Alabama state rep. Phil Williams mulls introduction of sanctuary city penalty bill

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With the election of Donald Trump, there’s no denying we’ve entered a new era of immigration politics.

If the president-elect holds true to his campaign promises, gone are the days of looking the other way on lax immigration enforcement, and that includes not “rewarding” sanctuary cities — cities that have adopted a policy of protecting undocumented immigrants by not prosecuting them solely for violating federal immigration laws in the country in which they are now living illegally.

During his campaign, Trump promised he’d strip such cities of their federal funding.

“We will end the sanctuary cities that have caused so many needless deaths,” Trump declared in a speech outlining his immigration proposals in August. “No more funds!”

And now Rainbow City-Republican, Alabama state rep Phil Williams is considering following Trump’s lead and introducing a bill in the Alabama Legislature that would deem any Alabama city or county that declares themselves a sanctuary city ineligible to receive any state funds.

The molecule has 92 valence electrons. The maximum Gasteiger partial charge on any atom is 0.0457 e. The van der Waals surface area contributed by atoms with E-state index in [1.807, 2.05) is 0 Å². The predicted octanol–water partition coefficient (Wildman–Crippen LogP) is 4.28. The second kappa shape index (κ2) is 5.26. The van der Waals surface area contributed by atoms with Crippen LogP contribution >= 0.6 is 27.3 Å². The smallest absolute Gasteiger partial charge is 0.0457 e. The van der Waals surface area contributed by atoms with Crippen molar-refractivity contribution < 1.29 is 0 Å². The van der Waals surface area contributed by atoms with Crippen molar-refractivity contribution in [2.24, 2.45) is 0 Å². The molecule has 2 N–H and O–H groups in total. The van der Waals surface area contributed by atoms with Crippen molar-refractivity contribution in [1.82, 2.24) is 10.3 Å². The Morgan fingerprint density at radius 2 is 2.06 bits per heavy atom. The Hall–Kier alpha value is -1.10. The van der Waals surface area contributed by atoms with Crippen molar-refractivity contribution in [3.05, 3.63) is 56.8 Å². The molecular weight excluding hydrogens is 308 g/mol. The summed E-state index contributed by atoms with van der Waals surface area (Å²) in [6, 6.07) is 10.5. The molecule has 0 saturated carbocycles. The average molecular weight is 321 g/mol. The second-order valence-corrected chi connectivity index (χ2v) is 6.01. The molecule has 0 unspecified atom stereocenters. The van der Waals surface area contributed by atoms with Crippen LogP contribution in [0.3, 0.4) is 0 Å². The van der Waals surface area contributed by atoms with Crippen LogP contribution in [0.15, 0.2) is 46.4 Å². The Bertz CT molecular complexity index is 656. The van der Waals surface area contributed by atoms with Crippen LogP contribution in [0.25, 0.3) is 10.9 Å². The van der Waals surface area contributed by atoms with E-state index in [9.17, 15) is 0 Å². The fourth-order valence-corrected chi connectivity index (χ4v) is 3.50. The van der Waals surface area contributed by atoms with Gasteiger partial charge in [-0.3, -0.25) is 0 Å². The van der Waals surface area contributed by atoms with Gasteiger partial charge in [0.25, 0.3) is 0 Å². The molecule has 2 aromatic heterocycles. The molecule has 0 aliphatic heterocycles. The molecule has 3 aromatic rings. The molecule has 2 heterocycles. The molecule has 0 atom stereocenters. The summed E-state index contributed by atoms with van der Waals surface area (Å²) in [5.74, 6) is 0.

Williams first brought up the “America First” idea on Sunday night when he posted on Facebook querying his friends and constituents as to whether or not they thought it would be a good idea.

phil-williams-sanctuary-city

[Photo Credit: State rep. Phil Williams Facebook page]

Within the first hour, Williams 8:02 p.m. post had garnered over 50 responses, mostly positive.

When Alabama Today asked whether or not he planned to move forward with his idea, Williams said yes.

“There have already been some great FB feedback but I am moving forward,” Williams said.

sanctuary-cities-map

U.S. sanctuary cities map, as of Aug. 31, 2016. [Photo Credit: cis.org] Click to enlarge

While there has yet to be any Alabama cities/counties that have declared themselves sanctuary cities, Williams sees this as an opportunity to lead where others are failing to lead and ultimately bring Americans together.

“It’s not my style to attack problems that don’t exist at home,” Williams explained, “but I think folks should be rallied to support laws which will ultimately pull us all together.
The regular session of the Alabama Legislature is scheduled to begin Feb.7, 2017, for now Williams can only pre-file the bill should he choose to proceed.
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